Modern Love
fiction by Andrew Scott

(first section)

Alice and I headed for Los Angeles, where I knew we could crash with my old band mates and hoped to get my foot in the door at a record company, just mopping floors at first. I knew a good song when I heard it. That had to count for something. I could suffer a janitor gig before my ascension to A&R powerhouse—I’d certainly had my share of worthless jobs. One more couldn’t hurt.

I wanted to put trouble in the past, where it belonged. For several months I’d worked as a promoter. Every band flopped, and I was blamed. Club owners, tour managers, angry drummers—everyone was after me for money when there was none to be had.

Alice and I had been together for seven years, which is long enough for marriage, though we didn’t want that. I didn’t sleep around. We split the bills, laundry, the dishes. We survived arguments. Bad jobs. Twice she even punched me in the face. A signed certificate and two rings didn’t seem much of a distinction.

And Alice had been married before, to a Kirby vacuum salesman who divorced her when business picked up. She was against matrimony. But when I asked her to leave town with me, she didn’t hesitate. She made good money at the Knockout Room, a club in Broad Ripple. She cleared out her bank account, gave her furniture to another waitress.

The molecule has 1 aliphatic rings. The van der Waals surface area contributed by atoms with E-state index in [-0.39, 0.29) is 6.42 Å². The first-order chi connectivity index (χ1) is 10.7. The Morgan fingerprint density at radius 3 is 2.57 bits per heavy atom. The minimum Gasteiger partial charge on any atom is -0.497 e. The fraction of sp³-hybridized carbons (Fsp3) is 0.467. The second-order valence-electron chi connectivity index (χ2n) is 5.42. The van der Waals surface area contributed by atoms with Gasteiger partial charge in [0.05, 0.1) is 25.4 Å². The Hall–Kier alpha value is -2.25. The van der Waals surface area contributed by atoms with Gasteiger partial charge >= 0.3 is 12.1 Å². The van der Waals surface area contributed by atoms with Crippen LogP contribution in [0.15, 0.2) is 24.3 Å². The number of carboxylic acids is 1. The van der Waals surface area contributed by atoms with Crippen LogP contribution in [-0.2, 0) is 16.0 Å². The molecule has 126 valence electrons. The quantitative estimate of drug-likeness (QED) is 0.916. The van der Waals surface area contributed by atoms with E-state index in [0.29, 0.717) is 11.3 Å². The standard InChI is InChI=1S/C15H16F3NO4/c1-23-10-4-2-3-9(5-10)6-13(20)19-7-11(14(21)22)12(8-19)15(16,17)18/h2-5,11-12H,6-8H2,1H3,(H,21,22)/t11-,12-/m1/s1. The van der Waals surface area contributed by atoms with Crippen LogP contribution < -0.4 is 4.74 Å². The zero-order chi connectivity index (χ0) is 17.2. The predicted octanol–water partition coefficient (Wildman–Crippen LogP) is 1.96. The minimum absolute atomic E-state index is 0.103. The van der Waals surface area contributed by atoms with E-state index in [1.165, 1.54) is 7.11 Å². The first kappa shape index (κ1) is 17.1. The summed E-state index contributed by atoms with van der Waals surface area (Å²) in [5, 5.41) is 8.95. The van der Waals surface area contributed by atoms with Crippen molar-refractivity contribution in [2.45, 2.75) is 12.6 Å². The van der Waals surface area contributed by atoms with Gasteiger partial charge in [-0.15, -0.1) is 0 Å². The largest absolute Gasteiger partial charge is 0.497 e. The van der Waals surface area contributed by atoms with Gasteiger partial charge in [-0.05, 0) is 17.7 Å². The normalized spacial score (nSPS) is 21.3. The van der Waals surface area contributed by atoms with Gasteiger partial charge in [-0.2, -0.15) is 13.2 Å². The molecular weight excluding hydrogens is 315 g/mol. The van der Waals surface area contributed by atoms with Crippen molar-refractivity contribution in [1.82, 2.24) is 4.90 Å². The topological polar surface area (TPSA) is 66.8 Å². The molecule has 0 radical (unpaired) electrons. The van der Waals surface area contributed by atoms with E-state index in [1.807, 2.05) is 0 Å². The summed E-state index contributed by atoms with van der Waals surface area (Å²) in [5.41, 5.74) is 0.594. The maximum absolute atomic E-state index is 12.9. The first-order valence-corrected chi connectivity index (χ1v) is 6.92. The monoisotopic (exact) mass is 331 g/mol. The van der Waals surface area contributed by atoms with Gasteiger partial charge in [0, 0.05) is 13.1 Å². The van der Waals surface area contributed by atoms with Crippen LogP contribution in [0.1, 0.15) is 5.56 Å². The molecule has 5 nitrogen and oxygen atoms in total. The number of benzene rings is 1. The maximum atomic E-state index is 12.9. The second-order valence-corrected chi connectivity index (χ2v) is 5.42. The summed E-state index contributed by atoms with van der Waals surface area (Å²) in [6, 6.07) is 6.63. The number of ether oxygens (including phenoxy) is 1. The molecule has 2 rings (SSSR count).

And the next day, just after one p.m. on the hottest day of July, we finished packing our clothes and precious few items into my Cavalier and drove west, going to California. The trip was the closest we’d come to a honeymoon. Alice thought she’d never escape Indiana.

Through Illinois, then down through Missouri and into Oklahoma, Alice and I planned our new life. She talked about getting a job at one of the bars on the Sunset Strip.

“Maybe I’ll work at the Whiskey,” she said, which was the only club she knew. Industry-types always dropped in to glimpse rising new acts. The Doors were signed after their Whiskey show. Van Halen had been the house band. Most groups did pay-to-play, purchasing a block of tickets and roping their friends into buying them. If no one bought the tickets, the club made money from the musicians.

I had tried this as a promoter, which is one reason people were after me.

Alice wanted to meet her favorite bands. She was into guitar players. It had taken her some time to accept me as a lowly bassist.

We listened to her tapes that first day. Elton John’s early work. Janis Joplin. Carole King’s Tapestry, with “So Far Away” and “Home Again,” that moving voice.

“What will you do if they won’t hire you?” Alice said. She meant the record companies.

“If I’m not good enough to empty their trash cans, I’ve got roblems.”

“But later, I mean. If they won’t let you sign bands.”

“I’ll figure something out.”